Rapper Gucci Mane, 30, revealed his latest tattoo today (January 13)—an ice cream cone located on his right cheek—causing many fans to question the reasoning behind the artwork.
Kali Bowyer, Gucci’s spokesperson, spoke to Rolling Stone about the meaning of the image. “It’s a reminder to fans of how he chooses to live his life,” she said. “Cool as ice. As in ‘I’m so icy, I’ll make ya say Brr.’” Bowyer also said the design was inspired by a medallion that Gucci has worn for years.
This is the first image of Gucci to surface since he was released from a mental institution. The “Wasted” spitter was ordered to the facility for a probation violation. In regards to the charges, he entered a “Special Plea of Mental Incompetency” to a judge and insisting he was unfit to “intelligently participate in the probation revocation hearing.”
His next court date is January 24.
Lil Wayne is getting back to one of the things he does best: tricking out collabos with his trademark lyricism.
On Thursday (January 13), DJ Khaled's latest star-studded posse cut and first Cash Money offering, "Welcome to My Hood" hit the Net, featuring bars from Weezy, fellow Florida rappers Rick Ross and Plies and rumored Young Money signee T-Pain.
The track, crafted by the Renegades (Fear Factor Music Group/We The Best Music), Khaled and the Nasty Beatmakers, features the victorious, speaker-shattering, hometown-pumping energy typical of the DJ's all-star collabos, with Pain belting lines like, "Everybody know everybody/ And if I got it, everybody got it," over the steely, bass-heavy beat.
Ross leads things off, balancing glossy images of Audemars Piguet-laced wrists and mortgage-payment-sized bar tabs with grimy street operations, wrapping up with, "The Ferrari just a front/ Got the Lambo in the back/ Told you we the best forever/ DJ Khaled handle that."
Plies follows with a souped-up, eardrum-busting flow, detailing the exploits of his city's hardened thugs. "I know some n---as from my 'hood that would've rocked Noriega/ I'm taking Noriega, n---a, the real Noriega," the Fort Myers rapper spits about hometown hooligans capable of ripping apart the infamous Panamanian politician and drug kingpin — not the Queens rapper Noreaga.
Wayne closes the track with lyrics that reference his return to the game — and Khaled-helmed collabos — after his 2010 prison stay. "Back from hell, cell 23/ Tell the warden kiss my ass, pockets are Mo'Nique," Weezy rhymes, shrugging off the drama of the jail bid. He also briefly touches on the 2007 weapons arrest that landed him in the pen, spitting, "Sh-- happens, and since I'm the sh--, I'm who it happened to." The I Am Not a Human Being rapper finishes with lines about his single-minded focus on re-conquering the game, rhyming, "All that bullsh-- is for the birds/ Throw some bread out/ Got it sewed up/ Check the thread count."
Khaled hinted to MTV News last year that the first single for the forthcoming We The Best Forever would get the Wayne treatment.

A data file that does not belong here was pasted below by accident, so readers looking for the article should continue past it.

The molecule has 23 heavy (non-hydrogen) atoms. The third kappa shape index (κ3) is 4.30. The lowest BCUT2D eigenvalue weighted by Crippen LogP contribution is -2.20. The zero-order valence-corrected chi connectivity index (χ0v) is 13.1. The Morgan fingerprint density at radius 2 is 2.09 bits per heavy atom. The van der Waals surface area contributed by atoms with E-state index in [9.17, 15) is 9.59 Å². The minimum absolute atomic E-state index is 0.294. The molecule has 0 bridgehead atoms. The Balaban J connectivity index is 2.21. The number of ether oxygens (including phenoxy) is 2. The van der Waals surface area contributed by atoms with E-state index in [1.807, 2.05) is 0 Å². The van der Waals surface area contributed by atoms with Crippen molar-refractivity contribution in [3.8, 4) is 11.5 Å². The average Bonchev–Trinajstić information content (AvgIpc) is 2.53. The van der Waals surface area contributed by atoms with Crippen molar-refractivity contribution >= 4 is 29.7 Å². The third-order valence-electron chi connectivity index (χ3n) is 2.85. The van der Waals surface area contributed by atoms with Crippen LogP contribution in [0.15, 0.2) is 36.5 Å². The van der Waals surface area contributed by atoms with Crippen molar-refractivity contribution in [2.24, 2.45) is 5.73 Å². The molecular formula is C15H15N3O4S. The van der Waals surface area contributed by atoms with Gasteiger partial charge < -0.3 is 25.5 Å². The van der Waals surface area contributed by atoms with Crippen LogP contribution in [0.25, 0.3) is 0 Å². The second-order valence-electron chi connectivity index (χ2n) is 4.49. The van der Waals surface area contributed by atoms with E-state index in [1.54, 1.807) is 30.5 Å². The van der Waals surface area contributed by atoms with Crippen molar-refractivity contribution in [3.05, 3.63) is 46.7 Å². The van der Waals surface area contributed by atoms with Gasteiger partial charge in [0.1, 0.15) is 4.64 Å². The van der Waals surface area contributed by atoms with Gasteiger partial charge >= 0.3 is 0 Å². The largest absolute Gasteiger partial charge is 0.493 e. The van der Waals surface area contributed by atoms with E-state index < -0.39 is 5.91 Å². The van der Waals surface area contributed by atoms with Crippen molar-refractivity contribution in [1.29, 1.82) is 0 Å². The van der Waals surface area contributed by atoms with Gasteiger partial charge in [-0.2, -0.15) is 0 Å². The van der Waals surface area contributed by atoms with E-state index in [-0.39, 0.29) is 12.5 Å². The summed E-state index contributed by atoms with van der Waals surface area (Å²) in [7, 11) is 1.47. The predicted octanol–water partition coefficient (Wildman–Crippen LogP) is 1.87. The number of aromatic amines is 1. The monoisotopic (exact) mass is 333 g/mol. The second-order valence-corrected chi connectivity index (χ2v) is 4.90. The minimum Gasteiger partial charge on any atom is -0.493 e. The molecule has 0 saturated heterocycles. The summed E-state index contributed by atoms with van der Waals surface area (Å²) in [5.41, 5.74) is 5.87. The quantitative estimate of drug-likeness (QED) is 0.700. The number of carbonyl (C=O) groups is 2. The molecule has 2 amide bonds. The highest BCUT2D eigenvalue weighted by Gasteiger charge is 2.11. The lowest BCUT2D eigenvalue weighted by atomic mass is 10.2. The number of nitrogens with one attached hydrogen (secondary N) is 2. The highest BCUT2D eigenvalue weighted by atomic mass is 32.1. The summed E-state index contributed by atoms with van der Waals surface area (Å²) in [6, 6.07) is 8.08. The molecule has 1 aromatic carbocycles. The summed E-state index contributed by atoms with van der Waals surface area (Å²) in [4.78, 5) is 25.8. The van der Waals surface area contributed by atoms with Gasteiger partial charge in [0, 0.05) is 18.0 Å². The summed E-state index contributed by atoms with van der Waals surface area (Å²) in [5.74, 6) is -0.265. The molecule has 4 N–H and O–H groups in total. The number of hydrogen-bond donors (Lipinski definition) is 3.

"When I work with Wayne, I always get the most classic verses, like 'We Taking Over,' " Khaled said. "And this verse with my new one, it's ... I'm not even gonna lie: It's amazing.
"It's one of them anthems that I do," he added. "The streets are gonna embrace it on another level. When you hear it you're gonna be like, 'This is what I'm talking about.' It's that anthem, I got them."
What do you think of DJ Khaled's "Welcome to My Hood" record? Let us know in the comments!
The South got somethin’ to say, and a new book is hoping to be an added voice.
Dirty South: Outkast, Lil Wayne, Soulja Boy, and the Southern Rappers Who Reinvented Hip-Hop tells the tales of some of Southern rap’s biggest acts while simultaneously trying to unpack the stereotype that the music is simple or stupid. Author Ben Westhoff sat down with Luke Campbell, Big Boi, 8Ball & MJG and Scarface to try to create a comprehensive history of the area’s contributions to hip-hop. He dissects the histories and influences of artists and producers from Atlanta, Miami, Houston, New Orleans and St. Louis while also tracking the career trajectories of Nelly, Timbaland, the Neptunes, Geto Boys, UGK, T-Pain, the Hot Boys, T.I., and more.
Dirty South tells of some of the most important Southern movements and moments, from the creation of 2 Live Crew, to the rise of labels like Rap-a-Lot, No Limit, and Cash Money to Lil Jon’s crunk takeover and plenty more.
The book will be available in May of this year through Chicago Review Press.
Nicki Minaj goes ham with the body paint in the newest issue of V magazine see for your self inside.
“I just always want to do ‘me,’ but ‘me’ changes every day,” Nicki, 26, shared. “I would crumple up and die if I had to wake up and be the same person every day. I don’t silence those voice anymore. I just let them speak.”
“I’m an entertainer – I like to make people laugh,” Nicki added. “Some will hate it and some will love it, but all will remember it. And that’s what I want: to be remembered. Even if I’m saying something hard-core or controversial, there’s always a touch of humor, and if you don’t like it, it means I’m stirring things up inside of you.”